"If it's coming in three weeks, pray."Startled into action by recent events that saw our normally quiet area of the solar system transformed into a cosmic shooting gallery, members of the US House of Representatives have been asking awkward questions at a specially-convened hearing.
There seemed to be a slightly aggrieved tone to the proceedings, as if these celestial fragments somehow constitute a deliberate personal affront to the Land of the Free, though it may simply have been a result of the mental contortions required to comprehend the relative probabilities and level of consequences involved.
Rep. Lamar Smith (R-Texas), chairman of the Science, Space and Technology Committee, said it was "not reassuring" to learn that NASA has so far detected only about 10 percent of the near-Earth objects that are wider than 459 feet (140 meters) across.It's funny, the way an asteroid or two whizzing past seems to focus the mind; a decade or so ago, asteroid detection was seen as a low priority by comparison with other more pressing issues, the sort of subject better suited to Hollywood or the occasional joke (see our own Lembit Opik). Small wonder NASA are feeling rather hard-done-by:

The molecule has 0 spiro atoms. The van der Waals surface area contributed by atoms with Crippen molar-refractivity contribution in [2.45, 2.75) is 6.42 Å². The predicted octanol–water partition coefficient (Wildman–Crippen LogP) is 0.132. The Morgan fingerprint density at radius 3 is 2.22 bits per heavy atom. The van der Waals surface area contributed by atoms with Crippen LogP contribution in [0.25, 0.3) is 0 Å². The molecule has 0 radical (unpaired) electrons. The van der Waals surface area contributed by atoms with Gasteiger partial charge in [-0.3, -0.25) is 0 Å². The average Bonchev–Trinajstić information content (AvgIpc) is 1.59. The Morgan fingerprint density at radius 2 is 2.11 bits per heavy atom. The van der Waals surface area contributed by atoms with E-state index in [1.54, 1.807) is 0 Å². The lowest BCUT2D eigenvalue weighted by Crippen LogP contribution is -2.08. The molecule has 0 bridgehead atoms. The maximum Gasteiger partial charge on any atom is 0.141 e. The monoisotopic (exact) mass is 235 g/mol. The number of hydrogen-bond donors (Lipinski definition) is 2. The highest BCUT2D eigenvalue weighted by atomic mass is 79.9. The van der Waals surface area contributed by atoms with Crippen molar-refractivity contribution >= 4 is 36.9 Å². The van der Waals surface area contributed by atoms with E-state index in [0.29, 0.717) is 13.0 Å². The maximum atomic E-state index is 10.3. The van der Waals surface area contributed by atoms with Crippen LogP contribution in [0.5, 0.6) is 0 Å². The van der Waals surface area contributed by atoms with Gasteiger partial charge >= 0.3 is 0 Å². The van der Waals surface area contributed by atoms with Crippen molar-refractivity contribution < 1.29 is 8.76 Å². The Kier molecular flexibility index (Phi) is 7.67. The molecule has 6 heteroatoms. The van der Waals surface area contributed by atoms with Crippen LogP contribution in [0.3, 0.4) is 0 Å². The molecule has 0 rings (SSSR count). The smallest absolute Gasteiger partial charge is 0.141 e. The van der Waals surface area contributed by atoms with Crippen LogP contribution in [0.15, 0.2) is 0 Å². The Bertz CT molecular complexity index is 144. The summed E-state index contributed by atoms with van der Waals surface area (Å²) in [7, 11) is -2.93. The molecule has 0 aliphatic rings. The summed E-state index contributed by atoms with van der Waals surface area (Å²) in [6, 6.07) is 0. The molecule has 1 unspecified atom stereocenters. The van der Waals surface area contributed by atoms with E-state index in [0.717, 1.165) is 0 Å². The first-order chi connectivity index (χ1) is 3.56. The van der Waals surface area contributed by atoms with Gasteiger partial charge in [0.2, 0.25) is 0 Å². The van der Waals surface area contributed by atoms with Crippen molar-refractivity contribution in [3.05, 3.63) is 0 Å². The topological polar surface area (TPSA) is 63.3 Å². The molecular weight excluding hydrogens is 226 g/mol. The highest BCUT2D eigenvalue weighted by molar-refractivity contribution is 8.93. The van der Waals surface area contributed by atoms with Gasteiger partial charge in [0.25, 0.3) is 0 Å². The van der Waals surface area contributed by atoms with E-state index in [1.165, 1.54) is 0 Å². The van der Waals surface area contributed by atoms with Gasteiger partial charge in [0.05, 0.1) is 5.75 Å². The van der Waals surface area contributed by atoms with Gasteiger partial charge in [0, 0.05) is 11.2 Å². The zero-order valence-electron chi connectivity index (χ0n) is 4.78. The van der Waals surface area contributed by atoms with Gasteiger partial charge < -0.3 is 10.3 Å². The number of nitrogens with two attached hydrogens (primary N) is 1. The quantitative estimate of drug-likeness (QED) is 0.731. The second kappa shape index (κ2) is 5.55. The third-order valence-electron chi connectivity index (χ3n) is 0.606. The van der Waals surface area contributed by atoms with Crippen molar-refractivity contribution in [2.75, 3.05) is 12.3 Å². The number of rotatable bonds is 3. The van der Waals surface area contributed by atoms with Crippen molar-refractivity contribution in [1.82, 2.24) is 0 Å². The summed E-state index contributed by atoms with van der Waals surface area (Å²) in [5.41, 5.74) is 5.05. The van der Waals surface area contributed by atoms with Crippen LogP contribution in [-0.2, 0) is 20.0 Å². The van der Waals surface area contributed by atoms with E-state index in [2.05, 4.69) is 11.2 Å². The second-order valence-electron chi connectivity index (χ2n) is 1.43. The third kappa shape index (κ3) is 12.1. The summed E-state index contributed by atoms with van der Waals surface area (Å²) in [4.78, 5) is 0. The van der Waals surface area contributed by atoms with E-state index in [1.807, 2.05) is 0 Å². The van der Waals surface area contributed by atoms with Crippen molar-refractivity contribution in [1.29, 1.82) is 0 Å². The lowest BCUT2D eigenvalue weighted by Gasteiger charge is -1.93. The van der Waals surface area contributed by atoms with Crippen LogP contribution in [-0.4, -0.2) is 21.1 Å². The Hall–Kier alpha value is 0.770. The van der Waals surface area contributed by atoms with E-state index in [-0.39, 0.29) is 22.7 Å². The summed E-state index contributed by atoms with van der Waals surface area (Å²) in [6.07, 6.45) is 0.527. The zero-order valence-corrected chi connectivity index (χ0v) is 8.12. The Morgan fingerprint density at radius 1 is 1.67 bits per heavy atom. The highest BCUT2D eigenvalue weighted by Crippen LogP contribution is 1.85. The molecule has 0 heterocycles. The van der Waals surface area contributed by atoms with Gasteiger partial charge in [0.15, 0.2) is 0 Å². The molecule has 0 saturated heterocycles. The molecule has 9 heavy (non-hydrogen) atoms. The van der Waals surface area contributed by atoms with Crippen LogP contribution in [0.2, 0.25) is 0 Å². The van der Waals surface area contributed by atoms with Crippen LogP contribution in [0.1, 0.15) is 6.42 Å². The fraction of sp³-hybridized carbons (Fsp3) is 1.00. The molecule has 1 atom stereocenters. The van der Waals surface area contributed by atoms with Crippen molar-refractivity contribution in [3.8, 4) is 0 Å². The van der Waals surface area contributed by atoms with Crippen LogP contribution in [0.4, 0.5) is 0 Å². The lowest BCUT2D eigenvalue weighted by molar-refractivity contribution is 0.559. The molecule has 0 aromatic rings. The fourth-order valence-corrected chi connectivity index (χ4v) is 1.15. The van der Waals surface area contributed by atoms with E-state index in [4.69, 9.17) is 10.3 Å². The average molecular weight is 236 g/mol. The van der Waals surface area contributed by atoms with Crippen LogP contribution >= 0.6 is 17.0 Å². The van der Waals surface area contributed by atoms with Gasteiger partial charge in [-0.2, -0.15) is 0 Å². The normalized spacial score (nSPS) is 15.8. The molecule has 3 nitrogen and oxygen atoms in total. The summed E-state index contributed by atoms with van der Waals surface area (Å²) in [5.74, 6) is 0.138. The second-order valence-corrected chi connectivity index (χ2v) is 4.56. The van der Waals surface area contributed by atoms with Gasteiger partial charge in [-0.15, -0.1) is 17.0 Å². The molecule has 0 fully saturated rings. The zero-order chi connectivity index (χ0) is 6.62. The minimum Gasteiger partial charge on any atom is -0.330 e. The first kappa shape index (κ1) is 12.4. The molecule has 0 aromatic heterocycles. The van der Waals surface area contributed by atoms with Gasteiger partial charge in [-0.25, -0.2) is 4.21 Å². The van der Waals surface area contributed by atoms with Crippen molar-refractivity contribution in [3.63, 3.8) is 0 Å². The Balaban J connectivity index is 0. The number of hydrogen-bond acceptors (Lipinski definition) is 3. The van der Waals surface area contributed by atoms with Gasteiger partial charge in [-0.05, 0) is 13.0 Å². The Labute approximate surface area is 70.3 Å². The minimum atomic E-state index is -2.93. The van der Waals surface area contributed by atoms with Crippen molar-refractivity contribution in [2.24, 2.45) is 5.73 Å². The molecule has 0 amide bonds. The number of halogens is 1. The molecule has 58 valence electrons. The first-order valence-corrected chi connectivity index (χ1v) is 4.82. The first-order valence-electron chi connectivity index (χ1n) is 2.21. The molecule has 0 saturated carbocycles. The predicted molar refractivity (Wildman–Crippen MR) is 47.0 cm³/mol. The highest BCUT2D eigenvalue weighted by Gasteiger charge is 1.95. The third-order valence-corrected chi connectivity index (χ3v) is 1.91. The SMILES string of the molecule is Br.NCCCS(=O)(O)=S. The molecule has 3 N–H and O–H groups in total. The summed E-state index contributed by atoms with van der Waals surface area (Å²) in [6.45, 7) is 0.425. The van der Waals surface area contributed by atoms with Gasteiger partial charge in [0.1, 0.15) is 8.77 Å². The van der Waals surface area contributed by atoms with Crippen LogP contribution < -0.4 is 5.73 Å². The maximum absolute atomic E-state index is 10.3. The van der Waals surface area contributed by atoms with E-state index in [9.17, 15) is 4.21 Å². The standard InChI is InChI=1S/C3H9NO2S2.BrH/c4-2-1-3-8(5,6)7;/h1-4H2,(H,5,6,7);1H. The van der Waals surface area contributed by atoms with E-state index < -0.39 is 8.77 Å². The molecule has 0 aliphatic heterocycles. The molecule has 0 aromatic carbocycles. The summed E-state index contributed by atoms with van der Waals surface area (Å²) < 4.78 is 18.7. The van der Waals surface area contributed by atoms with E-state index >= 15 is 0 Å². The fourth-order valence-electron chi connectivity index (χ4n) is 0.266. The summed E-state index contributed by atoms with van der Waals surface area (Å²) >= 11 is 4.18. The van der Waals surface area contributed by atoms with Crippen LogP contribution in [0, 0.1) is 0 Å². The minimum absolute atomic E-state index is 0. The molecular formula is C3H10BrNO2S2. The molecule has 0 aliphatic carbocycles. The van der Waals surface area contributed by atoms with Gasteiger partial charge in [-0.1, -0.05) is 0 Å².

"You all told us to do something, and between the administration and the Congress, the bottom line is the funding did not come."There has been plenty of research, of course, and passing rocks are being discovered and named at an impressive rate - always good news for those of us who regard a flyby as an excuse for a party - but it's clear that the recent near-misses have drawn attention to the fact that, while we may see them coming, there's precious little any of us can do about it.